That’s why everyone also deserves access to free basic internet services.

Where there's a market, there's a broker?
Here’s How You Can Exchange That Unwanted Gift Card
… Target is offering shoppers an easy way to exchange it, reported the Star Tribune.
The retail chain started a new trade-in program last month that allows customers to exchange various store gift cards for a Target gift card, usually at a de-valued rate. For example, if a customer wanted to trade a $100 Walmart gift card, he or she could get a $85 Target card in exchange.
… The process works much like existing gift card exchange websites, including CardPool.com and CardCash.com. In fact, a shopper could get an even better deal for that $100 Walmart gift card on CardPool.com, which is a partner with Target. Based on what Fortune found on December 28, the store credit would amount to $93, delivered via check from CardPool.
However, Target’s program is all about convenience. The trade is instantaneous, and a customer can walk away immediately with their Target card in-hand.

Because you may not be paranoid enough.
How to Use Your Phone to Detect Hidden Surveillance Cameras at Home
… While it might seem like something straight out of a James Bond movie, it is possible to use your smartphone to detect hidden cameras, as well as other 007 devices. In general, two common methods are used to achieve this.
The first is by using the smartphone hardware to detect electromagnetic fields. With the installation of a single app, you can move your phone around the area you suspect a camera to be hidden, and if a strong field is detected, you can be sure there is a camera secreted within the wall or object.
Another way that smartphones can be used is by detecting light reflecting from a lens. While this method isn’t quite as reliable, it is still worth having such an app, if only to find small objects dropped on a carpet!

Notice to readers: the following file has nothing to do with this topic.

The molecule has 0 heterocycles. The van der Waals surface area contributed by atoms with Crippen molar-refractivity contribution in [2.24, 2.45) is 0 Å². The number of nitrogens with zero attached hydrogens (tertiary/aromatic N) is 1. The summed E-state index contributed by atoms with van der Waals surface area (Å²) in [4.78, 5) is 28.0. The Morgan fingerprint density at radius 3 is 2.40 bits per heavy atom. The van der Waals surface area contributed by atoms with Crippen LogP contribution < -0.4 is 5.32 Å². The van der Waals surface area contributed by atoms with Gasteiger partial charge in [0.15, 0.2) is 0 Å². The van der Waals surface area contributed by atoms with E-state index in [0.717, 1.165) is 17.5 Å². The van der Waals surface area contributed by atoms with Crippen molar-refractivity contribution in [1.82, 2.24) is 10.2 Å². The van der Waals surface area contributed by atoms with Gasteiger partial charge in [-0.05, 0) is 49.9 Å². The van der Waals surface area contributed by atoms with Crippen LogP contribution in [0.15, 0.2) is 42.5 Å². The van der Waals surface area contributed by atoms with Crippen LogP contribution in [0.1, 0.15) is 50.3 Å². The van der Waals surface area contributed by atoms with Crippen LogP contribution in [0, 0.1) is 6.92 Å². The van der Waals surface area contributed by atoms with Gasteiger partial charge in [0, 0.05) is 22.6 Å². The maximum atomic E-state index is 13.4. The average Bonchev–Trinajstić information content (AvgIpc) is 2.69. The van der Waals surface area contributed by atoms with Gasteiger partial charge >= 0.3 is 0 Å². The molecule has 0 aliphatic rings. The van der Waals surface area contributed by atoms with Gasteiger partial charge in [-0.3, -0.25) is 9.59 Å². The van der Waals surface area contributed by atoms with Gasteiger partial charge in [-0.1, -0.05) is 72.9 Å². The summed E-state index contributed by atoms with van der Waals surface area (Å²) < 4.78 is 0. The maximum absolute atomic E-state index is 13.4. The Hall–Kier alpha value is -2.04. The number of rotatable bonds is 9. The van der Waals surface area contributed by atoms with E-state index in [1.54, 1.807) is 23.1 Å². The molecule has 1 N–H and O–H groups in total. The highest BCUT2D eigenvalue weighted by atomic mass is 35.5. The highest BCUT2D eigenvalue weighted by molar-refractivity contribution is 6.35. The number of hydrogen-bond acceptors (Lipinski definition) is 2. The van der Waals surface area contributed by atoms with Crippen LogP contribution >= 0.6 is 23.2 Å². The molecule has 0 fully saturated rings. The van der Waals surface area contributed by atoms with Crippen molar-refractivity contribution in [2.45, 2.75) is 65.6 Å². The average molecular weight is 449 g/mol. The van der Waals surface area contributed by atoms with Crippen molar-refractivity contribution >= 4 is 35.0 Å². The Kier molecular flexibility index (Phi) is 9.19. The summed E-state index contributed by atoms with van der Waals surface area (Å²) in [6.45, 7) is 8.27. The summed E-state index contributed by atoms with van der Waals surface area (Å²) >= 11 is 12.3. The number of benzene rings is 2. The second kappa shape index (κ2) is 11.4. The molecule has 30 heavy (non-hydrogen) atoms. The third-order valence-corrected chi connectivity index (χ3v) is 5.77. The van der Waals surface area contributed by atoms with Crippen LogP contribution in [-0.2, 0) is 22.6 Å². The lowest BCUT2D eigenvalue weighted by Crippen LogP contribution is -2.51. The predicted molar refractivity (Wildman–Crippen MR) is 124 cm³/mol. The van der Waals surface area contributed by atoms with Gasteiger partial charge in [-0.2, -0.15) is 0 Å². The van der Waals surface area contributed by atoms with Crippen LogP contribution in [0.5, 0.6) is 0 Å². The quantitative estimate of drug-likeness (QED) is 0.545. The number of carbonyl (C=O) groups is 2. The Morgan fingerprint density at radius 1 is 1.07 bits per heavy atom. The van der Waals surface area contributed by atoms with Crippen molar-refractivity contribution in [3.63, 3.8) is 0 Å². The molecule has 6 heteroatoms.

(Related) On the other hand…
How to Use an Old Smartphone or Tablet as a Security Camera

Backup is good! (and easy)
Backing Up Your Microsoft Outlook Emails Made Simple
… Archiving and backing up emails is simply a matter of setting up Outlook to archive old emails to a special file, and then setting up a schedule to archive those files to some safe location for long-term storage. In this article you’ll see just how simple this process is.

New resources for my Statistics students.
Which Cities Share The Most Crime Data?
Open data has contributed to dramatic improvements in a wide array of fields over the past few decades, affecting how we look at astronomy, genetics, climate change, sports and more. But until recently, crime has gone without the open analysis prevalent in other fields because crime data has been closely held by law enforcement agencies and has usually only been released in bulk at monthly, quarterly or annual intervals.
Now, thanks to efforts from the federal government and individual municipalities, crime analysis is positioned for a leap forward as cities place unprecedented quantities of data online.
… Born out of recommendations from President Obama’s Task Force on 21st Century Policing, the initiative was launched in May to encourage police departments to “better use data and technology to build community trust.” As of late November, 27 agencies had committed to providing public access to law enforcement data as part of the initiative.

Denver Police Department